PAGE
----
Where Exactly Does Your Rubbish Go?

October 03, 2019

Have you ever wondered where your rubbish goes once it’s collected?

 

Where is the final resting place of that wrapper you just put in the bin? What’s its journey? Does it end up in the landfill or even worse, floating in an ocean or river?


Despite our best efforts with personal recycling the sad truth is that not all of your waste ends up in the appropriate place. Australia is facing its worst period with regards to waste management in the last few decades. It’s in somewhat of a transition period due to dramatic changes. 

The Australian government has claimed to be trying to make a number of changes in the hopes to move towards a more sustainable future by maximising recycling and minimising landfill waste. However, up until this point, Australia hasn’t been managing it waste externally, instead,  Shipping it away to other countries. Now due to lack of space and infrastructure Australia is facing a waste and recycling crisis. 


Here’s a look at what happens to your rubbish after it goes in the bin.

 

The journey of your rubbish is dependant on the type. There are three different types of waste, general waste, recycling and food waste. All three types will be individually collected on your appointed rubbish day and taken to a sorting facility or a waste station. Here your rubbish will be separated and sorted into its appropriate group.


General waste disposal

 

General waste is inspected in order to see if there are any recycling materials mixed in with the general rubbish. Once it has been sorted it will be taken away to a facility to be stored or put into the landfill. The majority of Australia’s general rubbish was being shipped to south-east Asia where it was either stored in the landfill or burnt.

 

However, in recent years this arrangement has been forced to stop due to the large amount of rubbish that southeast Asia was absorbing. It’s gone far beyond their means and infrastructure. They can no longer act as Australia’s rubbish bin.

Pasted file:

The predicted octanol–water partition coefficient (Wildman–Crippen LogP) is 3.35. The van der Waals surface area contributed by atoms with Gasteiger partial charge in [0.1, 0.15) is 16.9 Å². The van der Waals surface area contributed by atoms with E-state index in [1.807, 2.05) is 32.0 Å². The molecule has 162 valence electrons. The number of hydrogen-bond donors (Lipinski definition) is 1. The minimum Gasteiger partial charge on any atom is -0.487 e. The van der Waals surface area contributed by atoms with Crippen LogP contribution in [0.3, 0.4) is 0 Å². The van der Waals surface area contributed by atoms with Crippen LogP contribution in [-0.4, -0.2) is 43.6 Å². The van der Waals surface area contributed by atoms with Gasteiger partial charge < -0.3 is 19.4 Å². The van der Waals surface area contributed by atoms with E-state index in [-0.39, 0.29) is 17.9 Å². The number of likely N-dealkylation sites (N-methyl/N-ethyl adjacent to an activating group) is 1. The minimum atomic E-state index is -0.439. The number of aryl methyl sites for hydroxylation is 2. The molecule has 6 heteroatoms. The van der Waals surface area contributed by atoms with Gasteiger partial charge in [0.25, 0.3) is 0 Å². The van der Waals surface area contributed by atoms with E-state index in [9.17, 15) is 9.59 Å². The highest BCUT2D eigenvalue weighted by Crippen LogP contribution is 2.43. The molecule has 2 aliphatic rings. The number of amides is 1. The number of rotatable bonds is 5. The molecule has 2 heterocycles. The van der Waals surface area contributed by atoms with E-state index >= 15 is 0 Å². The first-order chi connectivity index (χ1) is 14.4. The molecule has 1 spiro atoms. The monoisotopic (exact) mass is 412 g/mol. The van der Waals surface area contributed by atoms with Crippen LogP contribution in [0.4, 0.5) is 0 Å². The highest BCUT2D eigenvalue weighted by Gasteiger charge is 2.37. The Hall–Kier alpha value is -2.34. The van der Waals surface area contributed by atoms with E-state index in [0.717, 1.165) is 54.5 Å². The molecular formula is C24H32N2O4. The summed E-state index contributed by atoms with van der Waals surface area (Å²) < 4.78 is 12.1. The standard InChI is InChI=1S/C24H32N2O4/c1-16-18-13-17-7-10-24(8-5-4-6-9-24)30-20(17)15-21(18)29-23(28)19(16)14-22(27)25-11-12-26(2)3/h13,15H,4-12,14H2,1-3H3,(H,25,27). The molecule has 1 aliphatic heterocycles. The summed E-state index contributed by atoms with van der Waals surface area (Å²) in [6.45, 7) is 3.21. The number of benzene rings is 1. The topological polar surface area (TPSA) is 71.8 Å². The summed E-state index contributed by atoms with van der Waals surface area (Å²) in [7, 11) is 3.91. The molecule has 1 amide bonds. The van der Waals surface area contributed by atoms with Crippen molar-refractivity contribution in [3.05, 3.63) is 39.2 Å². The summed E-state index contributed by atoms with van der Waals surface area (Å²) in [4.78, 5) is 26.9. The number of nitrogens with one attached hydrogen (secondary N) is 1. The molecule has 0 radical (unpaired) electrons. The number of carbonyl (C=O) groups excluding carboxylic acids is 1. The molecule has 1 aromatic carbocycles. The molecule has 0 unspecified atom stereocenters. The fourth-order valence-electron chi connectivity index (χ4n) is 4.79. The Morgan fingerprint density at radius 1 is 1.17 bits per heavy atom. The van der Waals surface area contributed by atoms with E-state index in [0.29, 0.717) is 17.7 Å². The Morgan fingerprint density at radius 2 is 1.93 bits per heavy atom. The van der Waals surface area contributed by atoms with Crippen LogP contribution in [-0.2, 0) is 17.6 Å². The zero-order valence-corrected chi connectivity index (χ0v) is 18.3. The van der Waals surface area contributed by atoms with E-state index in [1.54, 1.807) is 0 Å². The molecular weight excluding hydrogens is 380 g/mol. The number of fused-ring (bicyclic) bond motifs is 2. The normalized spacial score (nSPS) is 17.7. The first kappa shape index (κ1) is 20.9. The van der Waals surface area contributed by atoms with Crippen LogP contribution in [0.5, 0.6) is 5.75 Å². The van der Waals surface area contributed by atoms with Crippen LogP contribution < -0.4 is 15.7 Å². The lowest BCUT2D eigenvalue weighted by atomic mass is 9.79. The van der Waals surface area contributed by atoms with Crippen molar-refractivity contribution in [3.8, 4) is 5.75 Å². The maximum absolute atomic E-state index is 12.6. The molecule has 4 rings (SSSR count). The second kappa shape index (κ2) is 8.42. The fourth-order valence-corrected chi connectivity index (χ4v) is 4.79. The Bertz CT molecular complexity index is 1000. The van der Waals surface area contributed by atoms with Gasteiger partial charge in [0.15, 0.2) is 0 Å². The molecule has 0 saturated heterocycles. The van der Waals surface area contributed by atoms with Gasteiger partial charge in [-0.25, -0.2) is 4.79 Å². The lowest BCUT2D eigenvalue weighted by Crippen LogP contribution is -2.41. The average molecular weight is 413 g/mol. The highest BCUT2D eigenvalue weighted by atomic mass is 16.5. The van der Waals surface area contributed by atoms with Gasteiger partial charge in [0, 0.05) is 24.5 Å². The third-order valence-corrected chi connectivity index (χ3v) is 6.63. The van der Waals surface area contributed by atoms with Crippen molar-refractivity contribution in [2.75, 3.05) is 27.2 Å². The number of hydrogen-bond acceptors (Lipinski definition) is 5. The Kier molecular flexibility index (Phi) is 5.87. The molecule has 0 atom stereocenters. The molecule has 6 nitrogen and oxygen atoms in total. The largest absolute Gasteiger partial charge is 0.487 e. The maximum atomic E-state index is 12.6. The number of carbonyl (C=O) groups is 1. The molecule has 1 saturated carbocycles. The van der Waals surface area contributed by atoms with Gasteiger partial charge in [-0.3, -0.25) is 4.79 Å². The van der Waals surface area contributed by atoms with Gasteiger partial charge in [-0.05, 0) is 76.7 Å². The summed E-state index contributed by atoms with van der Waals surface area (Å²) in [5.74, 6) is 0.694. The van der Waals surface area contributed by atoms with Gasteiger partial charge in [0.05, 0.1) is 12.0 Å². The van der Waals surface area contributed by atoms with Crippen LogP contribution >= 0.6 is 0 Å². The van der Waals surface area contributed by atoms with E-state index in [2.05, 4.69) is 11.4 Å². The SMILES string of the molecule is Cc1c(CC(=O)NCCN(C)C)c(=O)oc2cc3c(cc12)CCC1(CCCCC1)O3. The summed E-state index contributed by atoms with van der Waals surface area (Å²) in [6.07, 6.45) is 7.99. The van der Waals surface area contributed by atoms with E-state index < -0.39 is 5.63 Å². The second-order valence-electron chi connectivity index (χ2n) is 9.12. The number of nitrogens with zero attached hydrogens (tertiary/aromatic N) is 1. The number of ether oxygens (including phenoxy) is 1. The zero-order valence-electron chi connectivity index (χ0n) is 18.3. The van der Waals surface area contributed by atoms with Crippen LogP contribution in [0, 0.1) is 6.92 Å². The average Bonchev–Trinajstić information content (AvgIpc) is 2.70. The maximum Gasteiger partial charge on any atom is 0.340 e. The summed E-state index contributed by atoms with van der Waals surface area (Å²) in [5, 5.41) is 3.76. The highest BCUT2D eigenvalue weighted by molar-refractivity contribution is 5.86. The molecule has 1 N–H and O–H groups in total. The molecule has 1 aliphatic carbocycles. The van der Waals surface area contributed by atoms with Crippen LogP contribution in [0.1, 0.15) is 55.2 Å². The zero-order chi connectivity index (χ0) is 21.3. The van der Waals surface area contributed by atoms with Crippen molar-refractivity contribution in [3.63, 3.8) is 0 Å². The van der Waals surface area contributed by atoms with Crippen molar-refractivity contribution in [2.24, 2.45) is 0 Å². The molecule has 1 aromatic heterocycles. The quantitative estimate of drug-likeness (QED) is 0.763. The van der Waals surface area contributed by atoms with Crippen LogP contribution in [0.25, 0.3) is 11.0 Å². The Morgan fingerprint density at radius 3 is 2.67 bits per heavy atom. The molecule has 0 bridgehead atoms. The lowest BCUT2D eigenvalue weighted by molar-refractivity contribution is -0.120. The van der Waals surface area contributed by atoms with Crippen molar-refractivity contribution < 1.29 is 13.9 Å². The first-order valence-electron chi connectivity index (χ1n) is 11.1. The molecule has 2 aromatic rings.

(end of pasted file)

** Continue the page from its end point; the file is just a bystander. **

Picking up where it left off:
Plastic waste & recycling


A similar arrangement was made between Australia and China for recycling. For the past two decades, China has been buying and recycling the majority of Australian plastic. While this outsourcing was a positive relationship for both parties it, unfortunately, stopped two years ago. This means that Australia would have to find an alternative in regards to the exportation of recycling plastic materials.

Unfortunately, there was no other buyer for recycled plastic and the local  Australian infrastructure was incapable of effectively managing and recycling plastic. Meaning recyclable materials are going into the landfill or being stored.

 

Glass recycling 

 

Glass is one material that has been able to be efficiently recycled internally. Glass is one hundred per cent recyclable and sustainable. Glass that is collected is able to be broken down, melted and then shaped into a new form. 

What about green waste?

 

The third and final type of household waste is green waste. Natural materials such as food scraps or garden trimmings. This waste is biodegradable and its energy is able to be recycled into fertilizer and other natural products.

Australia has efficient systems in place to manage green waste. The problem is that most green waste is mixed in with general rubbish. There is little to no chance that food scraps mixed with general waste can be made into biodegradable materials. It’s uncommon for a general waste station to have the means to separate green waste. 

 

The problem persists…

The problem that Australia is now facing is how to internally deal with the mass amount of rubbish that is produced every day. The practices that have been in place are no longer suitable nor sustainable. Without serious change, there will be drastic consequences for the environment. 

Ecosystems are in jeopardy and are suffering. unless change happens soon Australia is looking at a dark future in regards to its rubbish. 

Waste management systems need to become more sustainable and efficient, immediately. This is part of the reason why the oceans are filled with plastic. Poor infrastructure leads to mismanaged waste and the environment pays the ultimate price.

Without better infrastructure your waste will continue to get mis-managed. The public also need to take responsibility for theirs and others waste.

Recycle properly and help change the culture and mindset about rubbish and recycling disposal in Australia. 

 

For more information, see the below link to the National waste report from Australian government 2018: 

Click here!

 

Perth Bin Hire has always been committed to increased resource recovery rates by investing in state of the art screening and processing equipment which we have installed on a much larger third site.  Waste that is not recoverable at our transfer stations will be further screened and processed at this new recycling plant. Our recovery rate is now over 90 %.

 

The Materials we recycle at PERTH BIN HIRE:

  • Concrete
  • Sand
  • Bricks
  • Plastic
  • Cardboard
  • Paper
  • Timber
  • Metals
  • Organics
  • Green waste
  • Glass

 

For more information on our recycling approach, methods, or for any enquiries about recycling your own waste, get in touch with the team at Perth Bin Hire today!